Oct. 22 (Bloomberg) -- General Electric Co.’s lending arm agreed to provide about $800 million to help finance Blackstone Group LP’s $1.08 billion purchase of U.S. suburban office buildings, said two people briefed on the transaction.
The loan marks GE Capital’s first large commercial real estate financing since the credit crisis following Lehman Brothers Holdings Inc.’s bankruptcy in September 2008, according to the people, who asked not to be identified because the information is private. Blackstone is buying the properties, located mostly in the Midwest and South, from Duke Realty Corp.
The deal with Blackstone, the world’s largest private- equity firm, matches GE’s strategy of concentrating on debt investments at GE Capital’s property unit while lessening the equity portion. GE, based in Fairfield, Connecticut, yesterday reported third-quarter earnings that matched analyst estimates as it recorded narrower-than-expected losses from the real estate division.
“You’ve seen more liquidity come into the real estate property market,” GE Chief Financial Officer Keith Sherin said in a telephone interview yesterday. “There’s quite a bit of investment by international funds, strategic funds in the space.”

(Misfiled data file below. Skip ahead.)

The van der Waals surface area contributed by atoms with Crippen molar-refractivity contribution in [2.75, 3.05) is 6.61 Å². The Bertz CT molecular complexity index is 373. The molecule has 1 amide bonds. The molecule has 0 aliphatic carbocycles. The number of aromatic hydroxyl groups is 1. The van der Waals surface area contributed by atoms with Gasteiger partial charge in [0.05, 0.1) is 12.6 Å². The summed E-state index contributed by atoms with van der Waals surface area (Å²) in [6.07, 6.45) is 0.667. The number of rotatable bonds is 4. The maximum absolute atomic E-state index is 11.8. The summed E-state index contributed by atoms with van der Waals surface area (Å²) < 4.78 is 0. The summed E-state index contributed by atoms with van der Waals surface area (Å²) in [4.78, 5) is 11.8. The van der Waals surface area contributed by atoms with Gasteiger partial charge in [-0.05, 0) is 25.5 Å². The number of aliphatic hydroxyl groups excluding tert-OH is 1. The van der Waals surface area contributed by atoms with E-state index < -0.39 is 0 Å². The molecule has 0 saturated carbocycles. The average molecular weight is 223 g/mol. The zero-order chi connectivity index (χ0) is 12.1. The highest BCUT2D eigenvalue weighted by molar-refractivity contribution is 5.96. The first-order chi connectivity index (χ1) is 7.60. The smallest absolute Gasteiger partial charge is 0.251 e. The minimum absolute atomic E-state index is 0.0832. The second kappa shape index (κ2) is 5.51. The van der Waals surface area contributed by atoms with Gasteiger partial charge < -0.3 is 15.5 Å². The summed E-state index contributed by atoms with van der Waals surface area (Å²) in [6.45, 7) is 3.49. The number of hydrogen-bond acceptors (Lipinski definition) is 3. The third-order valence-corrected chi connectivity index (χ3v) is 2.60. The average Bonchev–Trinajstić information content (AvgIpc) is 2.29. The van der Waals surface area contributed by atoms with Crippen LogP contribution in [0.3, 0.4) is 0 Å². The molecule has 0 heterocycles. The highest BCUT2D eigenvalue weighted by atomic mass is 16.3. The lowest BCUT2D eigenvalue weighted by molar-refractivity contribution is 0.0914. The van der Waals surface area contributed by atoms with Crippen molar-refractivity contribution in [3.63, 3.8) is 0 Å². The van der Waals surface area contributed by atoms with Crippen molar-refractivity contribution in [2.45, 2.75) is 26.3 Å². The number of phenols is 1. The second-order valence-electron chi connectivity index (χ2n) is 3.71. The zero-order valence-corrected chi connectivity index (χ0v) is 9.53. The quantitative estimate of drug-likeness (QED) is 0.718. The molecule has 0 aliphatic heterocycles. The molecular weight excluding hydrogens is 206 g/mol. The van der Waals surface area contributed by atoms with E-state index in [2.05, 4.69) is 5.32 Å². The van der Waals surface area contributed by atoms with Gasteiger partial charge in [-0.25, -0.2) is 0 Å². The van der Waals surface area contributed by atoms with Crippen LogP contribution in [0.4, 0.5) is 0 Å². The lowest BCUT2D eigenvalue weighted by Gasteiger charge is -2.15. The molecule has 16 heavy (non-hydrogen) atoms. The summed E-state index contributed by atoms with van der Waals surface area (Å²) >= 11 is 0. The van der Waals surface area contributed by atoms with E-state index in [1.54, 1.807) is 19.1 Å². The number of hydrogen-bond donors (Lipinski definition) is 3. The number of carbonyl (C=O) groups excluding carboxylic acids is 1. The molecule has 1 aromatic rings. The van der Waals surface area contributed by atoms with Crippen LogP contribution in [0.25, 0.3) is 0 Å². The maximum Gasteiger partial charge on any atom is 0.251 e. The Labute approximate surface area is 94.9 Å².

The company is resuming commercial-property financing as some Wall Street lenders pull back from making loans for real estate purchases. Widening spreads in the market for commercial mortgage-backed securities are eroding profits on the deals. The extra yield investors demand to hold the top-ranked portion of bonds backed by commercial mortgages jumped to the highest level since February 2010 earlier this month, according to a Barclays Capital Inc. index.
GE Capital’s real estate unit had a third-quarter loss of $82 million, narrowed from $405 million a year earlier and $335 million in the previous three months. The results were better than the estimates of analysts at firms including Credit Suisse Group AG and William Blair & Co.
GE Capital plans to hold the mortgage on the deal with Blackstone, one of the people briefed on the financing said. The rest of the financing will come from the equity in Blackstone’s seventh real estate fund, the people said.
GE may choose to eventually syndicate the loan as it has in previous transactions, one of the people said.
John Oliver, a spokesman for GE Capital, declined to comment yesterday, as did Blackstone spokesman Peter Rose.
Blackstone is buying 82 buildings with a combined 10.1 million square feet (938,000 square meters) of space, Indianapolis-based Duke Realty said in a statement Oct. 20. They include properties in the suburbs of Chicago, Minneapolis, Dallas and Atlanta.
Blackstone has invested more than $7 billion in real estate this year, and has raised $4 billion for its latest property fund that the New York-based firm expects to exceed $10 billion, Chairman Stephen Schwarzman said Oct. 20.
--With assistance from Brian Louis in Chicago. Editors: Kara Wetzel, Christine Maurus
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